1.      Acute Cholecystitis- If stones become lodged in the cystic duct/neck of the gall bladder and block the flow of bile, they can cause cholecystitis, an inflammation of the gallbladder. This causes severe pain in right upper side of tummy ( lasting usually longer than 24 hours), nausea, vomiting and fever. The patient usually requires admission in the hospital for giving intravenous fluids (glucose), analgesics (pain killers), and antibiotics. This gives rest to the gall bladder and leads to recovery with in a couple of days. The diagnosis is done with the help of Ultrasound.  Ultrasound  shows the presence of thickening of the gallbladder wall (>4 mm),  pericholecystic fluid (fluid around the gall bladder),  gallbladder distention, impacted stone, and a sonographic Murphy's sign (focal tenderness directly over the gallbladder).

Complications of Acute Cholecystitis-  Pyocele (Gall bladder full of pus), Gangrene & Perforation of Gall bladder ( It’s a serious condition generally requiring emergency surgery)

Implications of Acute Cholecystitis-  It makes the surgery challenging due to adhesions and increased friability of tissues leading to a higher chances of conversion to conventional laparoscopy and open surgery.

2.      Migration of stone to CBD (Common Bile Duct)- This condition is also called Choledocholithiasis. CBD is the main tube/duct which carries bile from liver to the intestine. The bile stored in the gall bladder is also drained into the CBD. When the stone passes from the gall bladder into the CBD, it can block the main flow of bile and can cause jaundice,  lightening of the stools, and darkening of the urine. If not treated quickly, it can also lead to  fever, pain and shock. Stone in CBD can also block the opening of Pancreatic duct in the CBD leading to Pancreatitis.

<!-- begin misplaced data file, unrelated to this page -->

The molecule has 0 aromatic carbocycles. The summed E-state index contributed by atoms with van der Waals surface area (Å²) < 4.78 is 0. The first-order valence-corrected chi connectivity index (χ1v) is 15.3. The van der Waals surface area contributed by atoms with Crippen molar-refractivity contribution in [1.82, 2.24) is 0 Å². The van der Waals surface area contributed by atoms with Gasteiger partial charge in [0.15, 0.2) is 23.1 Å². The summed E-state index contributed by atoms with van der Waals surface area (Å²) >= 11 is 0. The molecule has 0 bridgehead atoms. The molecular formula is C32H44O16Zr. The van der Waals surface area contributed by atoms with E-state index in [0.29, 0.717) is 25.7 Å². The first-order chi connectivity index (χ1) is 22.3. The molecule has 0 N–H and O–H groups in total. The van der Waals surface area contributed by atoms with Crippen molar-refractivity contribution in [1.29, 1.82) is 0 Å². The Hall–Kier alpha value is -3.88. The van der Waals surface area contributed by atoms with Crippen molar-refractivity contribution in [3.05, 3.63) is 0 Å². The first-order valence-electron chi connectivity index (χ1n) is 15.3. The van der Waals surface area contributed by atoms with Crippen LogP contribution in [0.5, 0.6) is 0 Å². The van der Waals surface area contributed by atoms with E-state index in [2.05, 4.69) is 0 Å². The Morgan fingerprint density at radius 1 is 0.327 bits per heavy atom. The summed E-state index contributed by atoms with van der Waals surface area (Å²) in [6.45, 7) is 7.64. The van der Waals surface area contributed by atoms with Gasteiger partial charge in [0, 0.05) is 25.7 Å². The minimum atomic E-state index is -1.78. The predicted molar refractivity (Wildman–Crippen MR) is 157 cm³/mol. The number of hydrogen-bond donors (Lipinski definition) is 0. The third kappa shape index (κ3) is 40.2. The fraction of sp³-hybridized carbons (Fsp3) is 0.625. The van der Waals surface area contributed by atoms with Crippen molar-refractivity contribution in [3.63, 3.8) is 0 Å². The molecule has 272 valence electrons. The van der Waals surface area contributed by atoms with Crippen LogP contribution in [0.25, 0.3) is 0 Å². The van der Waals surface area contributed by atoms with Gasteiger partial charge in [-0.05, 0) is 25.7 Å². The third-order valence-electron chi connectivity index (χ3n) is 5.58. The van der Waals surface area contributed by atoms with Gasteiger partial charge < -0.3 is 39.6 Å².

Common bile duct stones may be silent and are often discovered incidentally. About 1% to 2% of patients with normal liver function tests managed with laparoscopic cholecystectomy for gallstones present with a retained stone in the CBD after cholecystectomy.

3.      Gallstone Pancreatitis – As mentioned above, stone in the CBD can block the opening of Pancreatic duct in the CBD leading to Pancreatitis. In Pancreatitis, the patient experiences severe pain in the upper tummy, nausea, vomiting, fever, electrolyte imbalance (disturbances in calcium, potassium and sodium levels), pleural effusion ( Fluid accumulation around the lungs) and even life threatening shock (drop in blood pressures). Diagnosis is usually confirmed by CECT (Contrast enhanced CT scan). An ERCP with sphincterotomy and stone extraction ( An endoscope is put through the mouth, lower end of CBD is dilated and slightly cut and the stone in the CBD is taken out) is the initial treatment and may relieve the pancreatitis. Once the pancreatitis has subsided, the gallbladder should be removed during the same admission. If the pancreatitis is self-limited, the stone has likely passed. For these patients, cholecystectomy is indicated as soon as possible.

4.      Intestinal Obstruction- Passage of a gallstone into the small intestine can lead to a mechanical intestinal obstruction, also known as gallstone ileus. Most (75%) of these fistulas develop between the gallbladder and duodenum (proximal part of the small intestine), occur in elderly people, and account for 1% of all small bowel obstructions. Gallstone ileus may account for as many as 25% of cases of intestinal obstruction in patients older than 70 years who have no previous surgery or hernias on physical exam. The patient has complaints of nausea, vomiting, and abdominal pain

5.      Fistula between Intestine and Gall Bladder- Also known as Biliary-enteric fistula, it usually follow an episode of acute cholecystitis with gangrene and perforation of the gallbladder wall into the adjacent intestine or from pressure necrosis from an impacted gallstone.

Can the patient have symptoms similar to that of Gall stone Disease without having stones in the Gall Bladder?